|Backyard Siena One, Discovery Bay |
(It’s no wonder the human eye is optimised for shades of green)
This is our place in Hong Kong.
We planted the lawn and all the trees and shrubs in 2002, including the Poinciana (Delonix Regia) on the left and Traveller palms on the right. The other side of the hedge is Park Siena, the trees have tripled since we moved in 20 years ago. Our trees have grown even more: the Poinciana was six feet high when we planted it; it’s now 60 feet. This is our own tropical jungle.
Past the apex, in the distance, you can see Central Hong Kong on a clear day. Right at the apex is our fish pond with generations of Koi carp. On the bank our local Heron angles for an easy fish meal. Over the pond, hover our Dragonflies, aerial aces, accomplished killers, mosquito murderers, the crimson dropwings and others.
Dragonflies are my favourite; right up there with Penguins. [Dogs are default]
Turtles visit the pond, from the nearby lake. We discourage them as they attack the fish, tear off their dorsal fins — to eat? for fun? We take one of our finless fish to the vet to ask her, but she says we only do mammals.
In the hedge lurk snakes: Rat snakes, Chinese cobras, Burmese pythons, none really dangerous; we keep out of each others’ way. They eat small mammals and large insects.They feed off our Frogs that come by each spring and croak us awake. We kill none. I ban killing, for here at Casa Siena it’s live and let live. I don’t even kill cockroaches.
Dozens of avian species make our backyard their territory. Speckled doves, Magpie robins, Violet whistling thrushes, Japanese white-eyes, Coucals greater and lesser, Olive-backed Pipitts, and in springtime the Koel — happy to hear him come, happy when he’s gone again— and the occasional Kingfisher. Overhead, the Black-eared kite and Sea eagles float in fresh breezes off our northerly monsoon. Our most common birds, the various Bulbuls — crested, whiskered, red-vented, Chinese — many nearly tame, come by demanding their daily bread, tossed in the air so they can catch it in flight; these are flycatchers. Like the Verditer Flycatcher, which sometimes crashes into our windows. Later on we’ll see if our bulbuls make a nest in our Buddha pine, as they’ve done years past, and raise their chicks in our kitchen garden. And watch “our” thrush find a snail, a favourite meal, and take it to the patio to crack open, just as Australia’s Kookaburras are famous for doing with snakes. And occasionally find a dead dove on the lawn. We presume it’s natural. They have to die somewhere. We bury them under our golden Duranta.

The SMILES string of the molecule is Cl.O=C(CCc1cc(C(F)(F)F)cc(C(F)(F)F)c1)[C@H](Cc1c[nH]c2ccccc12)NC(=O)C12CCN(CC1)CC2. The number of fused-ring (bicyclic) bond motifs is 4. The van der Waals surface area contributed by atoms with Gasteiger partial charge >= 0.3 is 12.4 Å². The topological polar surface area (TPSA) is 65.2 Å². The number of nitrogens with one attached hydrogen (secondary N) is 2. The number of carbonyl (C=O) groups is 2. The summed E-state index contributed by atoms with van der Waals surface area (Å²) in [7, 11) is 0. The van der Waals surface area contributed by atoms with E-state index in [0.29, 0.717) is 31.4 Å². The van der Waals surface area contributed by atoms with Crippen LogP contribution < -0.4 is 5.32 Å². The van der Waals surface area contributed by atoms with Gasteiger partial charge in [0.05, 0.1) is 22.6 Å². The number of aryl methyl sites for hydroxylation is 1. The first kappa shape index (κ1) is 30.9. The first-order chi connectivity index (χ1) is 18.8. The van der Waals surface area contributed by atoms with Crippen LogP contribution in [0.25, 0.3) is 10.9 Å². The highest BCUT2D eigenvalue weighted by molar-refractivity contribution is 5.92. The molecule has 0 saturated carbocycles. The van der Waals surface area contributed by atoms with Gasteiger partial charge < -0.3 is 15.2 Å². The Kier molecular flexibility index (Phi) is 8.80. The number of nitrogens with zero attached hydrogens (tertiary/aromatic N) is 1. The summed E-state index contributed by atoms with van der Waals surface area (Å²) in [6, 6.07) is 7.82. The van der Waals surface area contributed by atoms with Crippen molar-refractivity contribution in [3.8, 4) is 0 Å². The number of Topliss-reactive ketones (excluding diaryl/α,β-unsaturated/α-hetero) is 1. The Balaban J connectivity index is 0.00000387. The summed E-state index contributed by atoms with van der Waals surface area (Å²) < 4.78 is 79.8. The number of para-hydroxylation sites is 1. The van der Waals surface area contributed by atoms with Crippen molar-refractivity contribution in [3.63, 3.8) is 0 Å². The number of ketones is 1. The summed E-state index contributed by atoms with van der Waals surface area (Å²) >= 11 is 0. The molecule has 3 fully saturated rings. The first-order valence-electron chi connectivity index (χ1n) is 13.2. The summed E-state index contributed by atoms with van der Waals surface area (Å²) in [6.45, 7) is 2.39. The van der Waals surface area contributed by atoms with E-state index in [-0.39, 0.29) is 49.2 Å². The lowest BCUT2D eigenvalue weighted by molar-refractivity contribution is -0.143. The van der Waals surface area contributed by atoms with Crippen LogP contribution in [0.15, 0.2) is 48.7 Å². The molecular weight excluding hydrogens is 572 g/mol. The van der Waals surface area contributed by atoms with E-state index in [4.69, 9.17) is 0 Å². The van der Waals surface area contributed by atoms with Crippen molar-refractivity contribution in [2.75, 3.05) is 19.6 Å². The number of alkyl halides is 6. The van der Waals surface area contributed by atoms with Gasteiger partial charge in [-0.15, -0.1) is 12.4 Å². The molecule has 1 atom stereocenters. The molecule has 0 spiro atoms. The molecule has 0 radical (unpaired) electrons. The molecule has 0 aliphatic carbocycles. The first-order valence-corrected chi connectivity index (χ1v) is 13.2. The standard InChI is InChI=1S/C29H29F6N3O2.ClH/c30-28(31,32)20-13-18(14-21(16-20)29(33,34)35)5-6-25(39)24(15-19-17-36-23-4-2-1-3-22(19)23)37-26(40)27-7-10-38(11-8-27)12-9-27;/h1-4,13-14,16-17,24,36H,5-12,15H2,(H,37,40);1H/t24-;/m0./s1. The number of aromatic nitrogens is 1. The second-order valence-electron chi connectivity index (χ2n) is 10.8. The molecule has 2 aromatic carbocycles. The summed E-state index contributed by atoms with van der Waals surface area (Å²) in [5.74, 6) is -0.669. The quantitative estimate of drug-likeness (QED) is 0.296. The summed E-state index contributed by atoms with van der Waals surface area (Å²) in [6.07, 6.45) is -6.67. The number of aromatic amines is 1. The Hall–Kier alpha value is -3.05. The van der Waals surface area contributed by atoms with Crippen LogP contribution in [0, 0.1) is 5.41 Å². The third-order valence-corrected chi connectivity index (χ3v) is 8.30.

Meantime. our living Doves have been making their way indoors, to hunt for crumbs, any that Basil may have missed. They’re coming in daily, lately, I guess because we’re now leaving the doors open more often as the temps cool and the humidity drops. They just waddle on in. We welcome them, then help them find their way out of this confusing human nest.
I don’t welcome our local house cats.They’re notorious bird killers. Ferocious felines. There’s one I can’t keep away, the next door’s black-cat Micky, who I forgive as she focuses on the field mice that live in our old compost bin. They’re controlled by Micky but not eradicated. When she’s not around they come by and say hi to me, as I bake bread. I don’t mind them. They’re clean. And great survivors. I respect success. Imagine a life of running a Micky gauntlet, a fierce creature 20 times your size, every time you go out to fetch something for the kids.
I like our little ecosystem. It’s not much. But it lives, it thrives, it engages. It engages me and is itself engaged. Great battles are fought, dragonfly v mosquito, snake v frog, cat v rat, thrush v snail. I watch them all, watch them grow, survive, kill, eat, breed… live and die.